|The first of these (spectrum #8) is of 1-butanol, an alcohol. This is a very typical spectrum for alcohols. It has the same kinds of absorption frequencies as you find with the alkanes that we studied earlier — three absorptions or dips in the spectrum just to the right of the 3000 cm-1 mark on the wavenumber scale, and then also some beyond 1500 cm-1 in the fingerprint region. These absorptions represent the same kinds of bonding arrangements among the carbon and hydrogen atoms as are found in alkanes. The big difference between this and an alkane is the huge absorption to the left of 3000 cm-1, the one centered between 3300 cm-1 and 3400 cm-1. That is the significant absorption that identifies alcohols from other compounds and it has to do with the hydrogen in the OH group.|
|Here is the IR spectrum of butanal, an aldehyde (spectrum #9). There are a couple of new things there. Again, there’s another big, huge absorption to the left of 3000 cm-1. This time it’s a little bit further to the left than with an alcohol. It is centered between 3400 cm-1 and 3500 cm-1. This absorption is generally present in the IR spectra of the aldehydes that I have prepared. However, it seems that it is not caused by any part of the aldehyde itself. Instead, it may be due to the presence of small amounts of carboxylic acid impurities that can be found in aldehydes which have been exposed to air and thus are oxidized.||
More indicative of an aldehyde are the two little absorptions — one just to the left of 2700 cm-1 and one just to the left of 2800 cm-1. Those are indicative of an aldehyde. Now those are fairly subtle distinctions to expect you to be able to pick up on and remember and see how they are different from an alcohol spectrum. However, aldehydes also contain a double bond in the carbonyl group. If you look down in the double bond section of the spectrum between 1500 cm-1 and 2000 cm-1, you will see a good-sized absorption near 1700 cm-1. This double bond absorption is what allows you to distinguish between aldehydes and alcohols.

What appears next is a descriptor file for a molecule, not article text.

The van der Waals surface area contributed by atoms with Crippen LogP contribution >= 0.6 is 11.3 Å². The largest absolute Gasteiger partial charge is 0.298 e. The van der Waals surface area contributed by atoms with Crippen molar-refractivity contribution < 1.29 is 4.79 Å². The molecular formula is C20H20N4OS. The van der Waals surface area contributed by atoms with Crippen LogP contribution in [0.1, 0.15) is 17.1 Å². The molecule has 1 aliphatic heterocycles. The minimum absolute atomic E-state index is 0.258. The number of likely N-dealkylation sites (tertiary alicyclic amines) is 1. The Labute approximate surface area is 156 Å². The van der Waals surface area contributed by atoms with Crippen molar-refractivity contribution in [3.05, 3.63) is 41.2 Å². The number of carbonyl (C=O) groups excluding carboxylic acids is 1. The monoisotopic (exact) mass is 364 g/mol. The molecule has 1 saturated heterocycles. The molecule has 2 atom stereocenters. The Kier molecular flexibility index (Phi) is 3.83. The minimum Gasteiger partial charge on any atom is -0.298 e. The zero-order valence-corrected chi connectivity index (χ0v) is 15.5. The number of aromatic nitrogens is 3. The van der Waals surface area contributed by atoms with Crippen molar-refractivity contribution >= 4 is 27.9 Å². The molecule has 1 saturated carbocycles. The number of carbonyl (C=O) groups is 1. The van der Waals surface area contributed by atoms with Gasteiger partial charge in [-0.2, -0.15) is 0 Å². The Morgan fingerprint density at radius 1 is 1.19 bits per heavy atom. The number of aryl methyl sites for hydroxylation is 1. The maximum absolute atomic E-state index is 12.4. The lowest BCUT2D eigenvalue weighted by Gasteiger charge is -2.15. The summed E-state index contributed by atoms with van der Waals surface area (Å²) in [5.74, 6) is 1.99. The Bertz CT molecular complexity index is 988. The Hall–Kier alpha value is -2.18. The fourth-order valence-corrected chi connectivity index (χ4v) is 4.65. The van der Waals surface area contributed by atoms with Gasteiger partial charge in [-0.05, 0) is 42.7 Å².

|The next spectrum is of 2-butanone (spectrum #10). This is a ketone. It is the same size as butanal but the carbon-oxygen double bond is in a different position and note how many things that changes. There is still a carbonyl absorption, a CO double bond absorption, at about 1700 cm-1. But notice that the huge absorption to the left of 3000 cm-1 is not there. (There are some some absorptions, but not like in spectra #8 or #9 for the alcohol and the aldehyde.) Also, the two small absorptions at about 2700 cm-1 and 2800 cm-1 are not there. So that’s how one can distinguish between a ketone and an aldehyde, using infrared spectra.||
|The distinguishing feature on infrared spectra of ketones and aldehydes is the strong carbonyl absorption that occurs at about 1700 cm-1. The difference between the aldehyde and the ketone is that the aldehyde often has a broad impurity absorption between 3000 cm-1 and 4000 cm-1. The aldehyde also has those two absorptions at about 2700 cm-1 and 2800 cm-1, the ketone does not. Alcohols also have a broad absorption between 3000 cm-1 and 4000 cm-1 but they do not have the carbonyl double bond absorption that aldehydes and ketones have. If you keep these differences in mind, you can use the IR spectrum of a compound to help identify what type of compound it is.|